All tagged china

An Uncomfortable Past

Pundits list South Korea’s close economic ties with China and need for China’s cooperation in dealing with North Korea as possible reasons for this unprecedented closeness. But another factor unrelated to the economy or security is likely prompting this intimacy—namely, the two countries’ strong sense of solidarity as victims of Japanese imperialism. Beginning in 2013, the tension between South Korea and Japan over unresolved historical controversies has risen, culminating in the suspension of dialogue between the highest-level leaders.

Myan-marred Relations

Chinese participation in the Burmese economy—and civil conflict—at the people’s expense has delegitimized Beijing in the eyes of Burmese citizens. China has argued it is providing employment and crucial infrastructure to a truly underdeveloped region. However, ethnic minority activists are skeptical that the benefits of China’s economic activity in Burma will trickle down as far as officials claim.

Paki-standing Alone

In early March, eight men and women attacked the central train station of Kunming, the capital of the southwestern province Yunnan. Armed with knives, these people slaughtered 28 civilians and left 130 injured in what the Chinese media have dubbed “China’s 9/11.” As pressure mounts on Beijing to react swiftly, Islamabad must do all it can to ensure that Beijing, its most powerful ally, does not lose faith but remains, in the words of former President Pervez Musharraf, a “time-tested and all-weather friend.”

From Sea to Shining...Puddle?

Despite these gloomy numbers, the American West's 49'er mentality of continual and aggressive resource consumption still persists. While the particular resource in this case is largely abundant (at least when compared to other natural resources) it is in no way infinite, much less renewable in the short-term. If it continues down this path, the West could be in serious trouble.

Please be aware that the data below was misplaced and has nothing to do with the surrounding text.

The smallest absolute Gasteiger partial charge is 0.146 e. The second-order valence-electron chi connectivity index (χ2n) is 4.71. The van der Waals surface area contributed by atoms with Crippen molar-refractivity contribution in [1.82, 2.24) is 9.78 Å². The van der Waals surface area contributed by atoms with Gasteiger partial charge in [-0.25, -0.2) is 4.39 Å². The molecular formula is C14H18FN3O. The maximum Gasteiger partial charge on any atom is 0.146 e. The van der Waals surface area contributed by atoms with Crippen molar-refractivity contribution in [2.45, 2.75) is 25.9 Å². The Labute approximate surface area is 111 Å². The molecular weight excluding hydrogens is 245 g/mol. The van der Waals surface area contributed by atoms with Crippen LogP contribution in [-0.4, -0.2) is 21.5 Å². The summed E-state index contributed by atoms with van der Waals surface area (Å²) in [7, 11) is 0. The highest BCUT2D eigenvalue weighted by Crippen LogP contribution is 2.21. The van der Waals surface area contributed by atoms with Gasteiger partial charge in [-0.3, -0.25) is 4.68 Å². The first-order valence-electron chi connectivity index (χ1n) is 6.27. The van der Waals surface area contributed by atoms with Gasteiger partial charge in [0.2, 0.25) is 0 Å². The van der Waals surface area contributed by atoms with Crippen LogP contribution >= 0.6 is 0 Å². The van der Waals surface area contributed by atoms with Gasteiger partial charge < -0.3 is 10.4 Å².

This trial, however, has nothing to do with corruption, bribery, or murder committed by a party member. It has everything to do with a party searching for a scapegoat before a new generation of leaders takes center stage.

A Mukden in the Making

Let’s remember, though, what September 18th is the anniversary of. The Mukden Incident was a contrived pretext for expanding Japan’s empire into what had until then been Chinese territory. What we are seeing now are the first rumblings of a rising China looking to throw its newfound wealth and power around.

In the beginning of October 1949, the bloody Chinese Civil War was nearing its end, and Mao Zedong had proudly declared the foundation of the People’s Republic of China (PRC). With the Nationalists defeated, the Chinese Communist Party (CCP) could now focus on its aims on fully reuniting the country and instituting socialism. The disastrous effects of the latter aim are well-known.

China’s awe-inspiring economic growth over the past three decades has inspired envy, emulation, and animosity all over the world. As I have argued before, I think that China will be a major global player in this century and that its influence will increase over time. But as we learned the hard way in 2008, no matter how smooth an economic course may seem, there are, inevitably, unforeseen problems.

On December 17, 2011, North Korea lost Kim Jong-il ­– its “Dear Leader” – to a heart attack. Without missing a beat, North Korea’s state-run media anointed his third son Kim Jong-un as the “Great Successor” and placed the fate of the North Korean people squarely in his 28-year-old hands. One look at North Korea’s pudgy new protagonist is enough to make me worry not only about the fate of the North Korean people, but about the future security of the East Asian region as a whole.

At the recent Asia-Pacific Economic Cooperation (APEC) Summit in Honolulu, President Obama continued his march towards massive free trade expansion, and the most prominent headlines from the summit had to do with a the radical new proposal for a mega free trade area—the Trans-Pacific Strategic Economic Partnership (TPP).